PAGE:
Riding no handed

orderodonata Posts: 86
edited May 2010 in Road beginners
I've upped the spec on my bike over the last year, and it's a couple of pounds lighter than it used to be, but now if I ride no handed, it feels very twitchy and I'm not as confident as I'd like, especially at low speed.

Is it just a skill to learn/re-learn, or are lighter bikes inherently all over the place?

Alive at both ends, but a little dead in the middle.


  • psymon
    psymon Posts: 1,562
    if its a better spec bike then it probably has better/lighter wheels.
    this means there is less rotating mass and therefore less gyroscopic effect, which is what keeps you upright and balanced.

    also differing angles...head, rake, trail will all effect its twitchyness too.

    i had a trek vrx with awesome rolf satalite wheels, the front was 20 paired spokes and it was impossible to ride no handed!
  • mattbass789
    mattbass789 Posts: 355
    More speed = more gyroscopic effect = more balance

    Does that sound counter intuitive, I can only ride no hand if i keep my legs spinning, and think forwards and not think about the fact my hands arent on the bars.
    “If you worried about falling off the bike, you’d never get on.”

  • acidstrato
    acidstrato Posts: 945
    i can ride my giant with no hands easily pedalling or just rolling the front always keeps straight until i shift my weight slightly to steer the bike. but i cannot take my hands off my ribble and sit back as the handle bars will instantly swing around and i'll die
    Crafted in Italy apparantly
  • fastercyclist
    fastercyclist Posts: 396
    You can ride no handed anywhere with enough momentum especially if you can deliver power in a balanced way. I went no handed up a reasonably steep slope whilst removing my helmet yesterday and didn't veer once. Try sitting even more straight as you go no handed. Need a back like an ironing board when doing it.

    I'm on a light bike too, P-X. Maybe the lighter bike is punishing you for balance errors you got away with before. It's just practice but it's certainly doable on light bikes.
    The British Empire never died, it just moved to the Velodrome
  • Smokin Joe
    Smokin Joe Posts: 2,706
    Sit bolt upright and look at the road ahead, not down at the front wheel.
  • herusix
    herusix Posts: 55

    I have been able to ride no handed since I was a kid,however I have only recently been able to do the same whilst on my rollers which does take quite a lot of concentration.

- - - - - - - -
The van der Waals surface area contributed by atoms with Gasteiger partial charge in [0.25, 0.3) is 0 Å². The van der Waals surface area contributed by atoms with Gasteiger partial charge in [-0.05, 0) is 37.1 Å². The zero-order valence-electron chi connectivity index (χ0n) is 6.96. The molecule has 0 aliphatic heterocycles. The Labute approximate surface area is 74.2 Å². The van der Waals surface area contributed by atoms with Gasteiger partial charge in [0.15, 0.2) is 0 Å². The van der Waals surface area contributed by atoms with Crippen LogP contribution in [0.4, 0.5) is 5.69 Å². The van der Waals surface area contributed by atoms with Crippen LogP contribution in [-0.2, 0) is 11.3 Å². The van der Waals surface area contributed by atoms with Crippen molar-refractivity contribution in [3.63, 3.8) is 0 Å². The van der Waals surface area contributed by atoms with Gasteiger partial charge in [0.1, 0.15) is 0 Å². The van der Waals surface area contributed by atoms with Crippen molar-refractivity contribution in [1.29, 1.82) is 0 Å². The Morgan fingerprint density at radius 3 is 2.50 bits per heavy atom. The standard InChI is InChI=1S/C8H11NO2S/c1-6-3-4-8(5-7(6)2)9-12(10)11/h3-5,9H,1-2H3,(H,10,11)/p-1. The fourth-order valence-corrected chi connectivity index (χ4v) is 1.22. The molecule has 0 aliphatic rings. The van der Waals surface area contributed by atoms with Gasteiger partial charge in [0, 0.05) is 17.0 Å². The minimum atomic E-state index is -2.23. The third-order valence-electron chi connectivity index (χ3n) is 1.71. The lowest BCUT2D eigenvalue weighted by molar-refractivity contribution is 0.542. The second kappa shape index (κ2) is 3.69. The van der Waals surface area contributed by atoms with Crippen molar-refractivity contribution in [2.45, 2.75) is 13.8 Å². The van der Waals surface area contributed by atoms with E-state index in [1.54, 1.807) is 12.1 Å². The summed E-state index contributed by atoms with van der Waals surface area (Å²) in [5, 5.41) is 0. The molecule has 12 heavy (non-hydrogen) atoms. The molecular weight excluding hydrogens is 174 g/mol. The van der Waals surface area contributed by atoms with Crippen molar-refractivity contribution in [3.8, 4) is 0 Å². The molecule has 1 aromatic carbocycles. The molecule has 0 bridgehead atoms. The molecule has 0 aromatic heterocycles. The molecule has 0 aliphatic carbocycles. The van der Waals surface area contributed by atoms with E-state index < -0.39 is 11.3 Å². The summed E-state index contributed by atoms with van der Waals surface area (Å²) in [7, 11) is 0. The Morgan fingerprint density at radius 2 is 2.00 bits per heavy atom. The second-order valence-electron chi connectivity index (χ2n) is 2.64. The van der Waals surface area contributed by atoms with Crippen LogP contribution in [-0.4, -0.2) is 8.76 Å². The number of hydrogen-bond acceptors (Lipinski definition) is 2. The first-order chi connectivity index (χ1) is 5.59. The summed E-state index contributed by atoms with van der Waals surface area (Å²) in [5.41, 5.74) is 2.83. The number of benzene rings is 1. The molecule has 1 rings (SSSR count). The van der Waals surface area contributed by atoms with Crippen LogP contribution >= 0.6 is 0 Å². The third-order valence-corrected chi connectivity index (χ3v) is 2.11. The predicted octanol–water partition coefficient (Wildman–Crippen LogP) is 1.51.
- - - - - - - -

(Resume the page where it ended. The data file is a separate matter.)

Dialled Bikes Prince Albert MTB

    Giant Bowery Inc lots of Upgrades

    Project Concorde Road Bike
  • ilm_zero7
    ilm_zero7 Posts: 2,213
    there is anlso another answer - buy deeper rimmed wheels - lighter wheels have the bike more twitcy, but I have found deep rimmed wheels more stable when you need to eat or do an SMS :D
    Wiliers: Cento Uno/Superleggera R and Zero 7. Bianchi Infinito CV and Oltre XR2
  • MattC59
    MattC59 Posts: 5,408
    My vote says it's down to practice.

    I've never been without a bike since about 4yrs old, and whilst I've not conciously practiced riding no handed, I guess 34yrs of biking has given me plenty of practice. I find it second nature now, although on my road bike it's a little more twitchy.

    Science adjusts it’s beliefs based on what’s observed.
    Faith is the denial of observation so that Belief can be preserved
  • andy_wrx
    andy_wrx Posts: 3,396
    Just practice !
    I learnt how to do it this year, age 47...

    Harder on my TT bike as the weight distribution is further forward, more onto the front wheel. Easier on the roadbike, particularly if I lean back more and unweight the front wheel.
  • boondog
    boondog Posts: 205
    acidstrato wrote:
    the handle bars will instantly swing around and i'll die
  • I think it's definitely the change in wheels from Aksium to Dura Ace. I think the gyroscopic effect must play a part, I was just a bit surprised the first time I tried it on the new wheels.

    I'm sure I'll get used to it! Or fall off, one or the other.
    Alive at both ends, but a little dead in the middle.
  • pneumatic
    pneumatic Posts: 1,989
    Look no hands! Look no teeth!

    that is the advice I was given. :wink:

    Fast and Bulbous
    Eddingtons: 80 (Metric); 60 (Imperial)

  • dennisn
    dennisn Posts: 10,601
    There is another option. Don't ride no handed. :wink::wink:
  • thel33ter
    thel33ter Posts: 2,684
    Smokin Joe wrote:
    Sit bolt upright and look at the road ahead, not down at the front wheel.

    Thats what works for me, although I can't do it on my Specialized very well for some reason. Also keep pedaling kind of evenly and powerfully, not spinning.
    And now you know, and knowing is half the battle
    05 Spesh Enduro Expert
    05 Trek 1000 Custom build
    Speedily Singular Thingy
  • racingcondor
    racingcondor Posts: 1,434
    If you've upgraded your bars or changed your cable housings recently that could contribute. A change in the length (or just stiffness) of the cable housing may mean that left alone the bars tend toward turning one direction more easily than the other.

    Probably the wheels though.
  • The_Beast
    The_Beast Posts: 89
    I used to be able to ride my BMX when I was younger downhill no handed but no chance would I try it now, one hand signalling can make me wobble sometimes.
  • Matt the Tester
    Matt the Tester Posts: 1,261
    pneumatic wrote:
    Look no hands! Look no teeth!

    that is the advice I was given. :wink:
    lol :shock: :D
    Coveryourcar.co.uk RT Tester
    north west of england.